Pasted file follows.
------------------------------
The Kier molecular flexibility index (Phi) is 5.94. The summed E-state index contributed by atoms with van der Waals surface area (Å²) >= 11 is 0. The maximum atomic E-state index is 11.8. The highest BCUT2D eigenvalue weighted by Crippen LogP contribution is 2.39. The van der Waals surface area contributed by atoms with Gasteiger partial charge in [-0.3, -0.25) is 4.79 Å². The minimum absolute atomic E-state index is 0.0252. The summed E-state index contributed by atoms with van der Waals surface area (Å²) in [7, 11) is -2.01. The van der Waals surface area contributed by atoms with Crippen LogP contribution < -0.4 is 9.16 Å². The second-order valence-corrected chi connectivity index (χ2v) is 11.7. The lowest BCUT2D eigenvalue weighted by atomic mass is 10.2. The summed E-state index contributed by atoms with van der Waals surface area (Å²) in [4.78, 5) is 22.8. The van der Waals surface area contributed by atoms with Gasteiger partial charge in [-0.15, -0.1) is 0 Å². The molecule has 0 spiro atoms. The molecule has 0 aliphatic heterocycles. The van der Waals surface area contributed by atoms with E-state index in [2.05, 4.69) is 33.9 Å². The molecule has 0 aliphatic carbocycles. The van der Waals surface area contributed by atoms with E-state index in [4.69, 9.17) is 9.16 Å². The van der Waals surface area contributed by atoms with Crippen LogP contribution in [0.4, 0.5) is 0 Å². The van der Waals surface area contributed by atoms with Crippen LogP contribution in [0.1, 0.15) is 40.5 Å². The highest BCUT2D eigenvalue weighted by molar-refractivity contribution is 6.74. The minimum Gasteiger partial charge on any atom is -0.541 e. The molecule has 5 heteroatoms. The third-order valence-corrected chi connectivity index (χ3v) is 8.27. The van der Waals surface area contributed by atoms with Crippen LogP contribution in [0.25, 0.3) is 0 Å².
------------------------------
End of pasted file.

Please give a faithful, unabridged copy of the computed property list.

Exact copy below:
The Kier molecular flexibility index (Phi) is 5.94. The summed E-state index contributed by atoms with van der Waals surface area (Å²) >= 11 is 0. The maximum atomic E-state index is 11.8. The highest BCUT2D eigenvalue weighted by Crippen LogP contribution is 2.39. The van der Waals surface area contributed by atoms with Gasteiger partial charge in [-0.3, -0.25) is 4.79 Å². The minimum absolute atomic E-state index is 0.0252. The summed E-state index contributed by atoms with van der Waals surface area (Å²) in [7, 11) is -2.01. The van der Waals surface area contributed by atoms with Crippen LogP contribution < -0.4 is 9.16 Å². The second-order valence-corrected chi connectivity index (χ2v) is 11.7. The lowest BCUT2D eigenvalue weighted by atomic mass is 10.2. The summed E-state index contributed by atoms with van der Waals surface area (Å²) in [4.78, 5) is 22.8. The van der Waals surface area contributed by atoms with Gasteiger partial charge in [-0.15, -0.1) is 0 Å². The molecule has 0 spiro atoms. The molecule has 0 aliphatic heterocycles. The van der Waals surface area contributed by atoms with E-state index in [2.05, 4.69) is 33.9 Å². The molecule has 0 aliphatic carbocycles. The van der Waals surface area contributed by atoms with E-state index in [4.69, 9.17) is 9.16 Å². The van der Waals surface area contributed by atoms with Crippen LogP contribution in [0.4, 0.5) is 0 Å². The van der Waals surface area contributed by atoms with Crippen LogP contribution in [0.1, 0.15) is 40.5 Å². The highest BCUT2D eigenvalue weighted by molar-refractivity contribution is 6.74. The minimum Gasteiger partial charge on any atom is -0.541 e. The molecule has 5 heteroatoms. The third-order valence-corrected chi connectivity index (χ3v) is 8.27. The van der Waals surface area contributed by atoms with Crippen LogP contribution in [0.25, 0.3) is 0 Å².